Whistler Ziplines Part 2 : Ziptrek Ecotours

Whistler Ziplines Part 2 : Ziptrek Ecotours

Ziplining is the act of sliding down a taut cable using a harness and a pulley. Whistler has two zipline operations, including the first to be built in North America. Using only the forces of gravity zipline participants can reach speeds up to 100 KM/hour while sliding through or over Whistler’s incredible rainforest. In this two-part series Whistler Insider editor Feet Banks trys out both of Whistler’s Zipline tours.

Whistler-ziptrek

Ziptrek Ecotours pioneered North America’s first zipline adventures way back in 2002 and have since sent over a million guests out into thin air. With 11 ziplines tucked into the ancient rainforest between Whistler and Blackcomb Mountains the crew at Ziptrek just completed their longest and highest line to date, a 731-meter line that stretches from mid-mountain on Whistler back to the original course site on Blackcomb. This allows Eagle tour guests to start and finish right in Whistler Village with no need for shuttles.

That’s noteworthy because Ziptrek builds on the excitement of ziplining with a strong environmental and education ethos: using less shuttles is one way they plan to lower their carbon footprint. “When people get out for a fun, exciting activity like ziplining it puts them in a perfect head-space to learn more about the natural world around them,” says Ziptrek’s Warrick Hubbard. “So many of our guests come for the thrill of the ziplines but then the eco and nature stuff is what really sticks with them afterwards.”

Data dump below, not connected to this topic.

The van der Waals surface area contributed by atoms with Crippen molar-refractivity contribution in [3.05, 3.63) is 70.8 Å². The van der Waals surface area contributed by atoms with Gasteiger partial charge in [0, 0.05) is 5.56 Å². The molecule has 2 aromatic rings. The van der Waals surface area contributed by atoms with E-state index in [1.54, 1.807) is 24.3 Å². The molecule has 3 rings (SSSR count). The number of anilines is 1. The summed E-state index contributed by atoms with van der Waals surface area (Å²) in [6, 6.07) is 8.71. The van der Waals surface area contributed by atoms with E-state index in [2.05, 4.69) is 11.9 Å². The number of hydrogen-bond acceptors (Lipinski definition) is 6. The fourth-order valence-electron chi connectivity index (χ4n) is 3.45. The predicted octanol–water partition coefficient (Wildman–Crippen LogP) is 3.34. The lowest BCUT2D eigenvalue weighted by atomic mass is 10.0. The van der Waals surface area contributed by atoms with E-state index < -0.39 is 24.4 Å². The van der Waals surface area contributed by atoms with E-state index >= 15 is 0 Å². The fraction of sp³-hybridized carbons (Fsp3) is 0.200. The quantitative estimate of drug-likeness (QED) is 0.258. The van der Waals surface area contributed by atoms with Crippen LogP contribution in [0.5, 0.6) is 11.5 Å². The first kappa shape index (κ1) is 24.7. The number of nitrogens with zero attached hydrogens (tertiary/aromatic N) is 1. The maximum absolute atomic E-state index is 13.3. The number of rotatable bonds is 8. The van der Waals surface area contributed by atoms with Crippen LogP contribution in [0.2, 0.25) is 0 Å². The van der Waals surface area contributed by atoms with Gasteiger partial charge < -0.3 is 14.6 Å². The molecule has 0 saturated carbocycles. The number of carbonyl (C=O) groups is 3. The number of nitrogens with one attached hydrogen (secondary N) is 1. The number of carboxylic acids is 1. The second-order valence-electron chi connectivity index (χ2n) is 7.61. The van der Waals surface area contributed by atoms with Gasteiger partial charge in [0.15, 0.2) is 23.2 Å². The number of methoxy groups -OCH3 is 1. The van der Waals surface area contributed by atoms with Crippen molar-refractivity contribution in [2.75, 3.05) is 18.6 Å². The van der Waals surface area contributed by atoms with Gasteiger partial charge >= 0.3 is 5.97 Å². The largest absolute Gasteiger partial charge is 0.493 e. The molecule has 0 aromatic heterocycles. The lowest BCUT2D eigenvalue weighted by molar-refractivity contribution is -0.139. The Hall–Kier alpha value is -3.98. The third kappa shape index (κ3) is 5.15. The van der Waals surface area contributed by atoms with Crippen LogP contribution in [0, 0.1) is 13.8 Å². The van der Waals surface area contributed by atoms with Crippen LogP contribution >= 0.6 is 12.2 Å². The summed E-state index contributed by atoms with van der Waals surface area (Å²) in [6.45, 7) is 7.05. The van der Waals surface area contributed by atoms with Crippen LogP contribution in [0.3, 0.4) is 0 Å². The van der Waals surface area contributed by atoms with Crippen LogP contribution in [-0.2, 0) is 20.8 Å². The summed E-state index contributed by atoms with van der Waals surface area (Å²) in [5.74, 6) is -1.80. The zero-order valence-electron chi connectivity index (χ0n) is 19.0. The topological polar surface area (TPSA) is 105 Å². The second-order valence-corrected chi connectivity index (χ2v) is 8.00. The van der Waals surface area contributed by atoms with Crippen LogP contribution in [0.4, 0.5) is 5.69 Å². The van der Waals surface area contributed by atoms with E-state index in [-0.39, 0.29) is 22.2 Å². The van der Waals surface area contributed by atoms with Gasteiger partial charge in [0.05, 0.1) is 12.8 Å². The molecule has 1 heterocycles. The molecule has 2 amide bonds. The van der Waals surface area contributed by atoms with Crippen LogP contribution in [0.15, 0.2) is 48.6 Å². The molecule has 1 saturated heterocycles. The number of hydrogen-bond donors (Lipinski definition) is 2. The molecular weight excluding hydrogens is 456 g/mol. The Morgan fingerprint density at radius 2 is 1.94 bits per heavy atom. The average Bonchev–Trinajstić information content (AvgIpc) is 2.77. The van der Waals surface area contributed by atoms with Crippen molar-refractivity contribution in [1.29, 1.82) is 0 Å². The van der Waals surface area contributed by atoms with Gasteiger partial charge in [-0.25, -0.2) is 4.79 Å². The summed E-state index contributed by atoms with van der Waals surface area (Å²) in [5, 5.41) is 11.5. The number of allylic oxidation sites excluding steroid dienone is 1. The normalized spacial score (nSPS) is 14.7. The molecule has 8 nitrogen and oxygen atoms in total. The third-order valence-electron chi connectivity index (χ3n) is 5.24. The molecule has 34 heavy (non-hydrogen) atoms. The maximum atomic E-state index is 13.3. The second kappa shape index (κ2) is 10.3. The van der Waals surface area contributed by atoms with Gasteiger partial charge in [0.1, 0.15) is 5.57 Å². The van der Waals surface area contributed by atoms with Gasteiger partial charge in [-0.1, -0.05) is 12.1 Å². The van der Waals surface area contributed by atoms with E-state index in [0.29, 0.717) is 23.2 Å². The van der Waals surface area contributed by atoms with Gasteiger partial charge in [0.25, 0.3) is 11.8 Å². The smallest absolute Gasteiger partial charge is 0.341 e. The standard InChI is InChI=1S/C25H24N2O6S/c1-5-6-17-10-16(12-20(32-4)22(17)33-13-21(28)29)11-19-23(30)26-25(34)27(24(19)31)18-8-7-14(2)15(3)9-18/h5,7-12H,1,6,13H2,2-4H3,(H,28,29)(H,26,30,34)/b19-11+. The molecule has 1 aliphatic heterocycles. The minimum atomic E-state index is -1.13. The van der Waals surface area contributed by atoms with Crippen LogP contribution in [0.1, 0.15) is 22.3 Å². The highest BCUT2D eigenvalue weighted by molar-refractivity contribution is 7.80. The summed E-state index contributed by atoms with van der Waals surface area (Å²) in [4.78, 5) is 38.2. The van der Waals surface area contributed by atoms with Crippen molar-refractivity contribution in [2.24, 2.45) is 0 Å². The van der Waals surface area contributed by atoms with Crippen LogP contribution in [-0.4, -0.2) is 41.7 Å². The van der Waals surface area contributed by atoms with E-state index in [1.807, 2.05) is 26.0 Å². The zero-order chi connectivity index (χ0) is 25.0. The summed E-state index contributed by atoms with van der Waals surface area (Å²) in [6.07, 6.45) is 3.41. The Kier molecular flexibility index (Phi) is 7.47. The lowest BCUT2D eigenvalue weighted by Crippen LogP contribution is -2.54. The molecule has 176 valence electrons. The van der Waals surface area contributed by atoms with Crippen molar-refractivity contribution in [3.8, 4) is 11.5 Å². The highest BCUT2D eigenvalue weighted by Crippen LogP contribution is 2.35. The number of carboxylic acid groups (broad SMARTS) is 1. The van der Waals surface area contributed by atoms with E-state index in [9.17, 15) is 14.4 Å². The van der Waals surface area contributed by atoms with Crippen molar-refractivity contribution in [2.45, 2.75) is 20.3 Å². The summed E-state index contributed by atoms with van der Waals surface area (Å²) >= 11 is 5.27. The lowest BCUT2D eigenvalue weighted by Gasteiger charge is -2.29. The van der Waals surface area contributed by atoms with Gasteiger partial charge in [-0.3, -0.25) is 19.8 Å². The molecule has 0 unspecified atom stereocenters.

Whistler Insider editor Feet Banks was lucky enough to try out the newest Ziptrek line on an Eagle tour. He came back with these notes and observations.

Whistler-ziptrek

Illustrations by Dave Barnes

Take a look at this cool video from Ziptrek Ecotours and be sure to check out Part One of Feet’s Whistler ziplining adventures. You can book your own zipline tour at Whistler.com

Feet Banks

Feet Banks

Feet Banks moved to Whistler at age 12 so his parents could live the dream and ski as much as possible. He ended up living it too. After leaving home Feet did a few good stints in warmer climates and 4 years of writing school before returning to the mountains to make ski movies, hammer out a journalism career and avoid the 9-5 lifestyle as long as possible. He’s been a hay farmer, a hole digger, a magazine editor and has a jump named after him on Blackcomb Mountain, Feet’s Air. It’s tiny.

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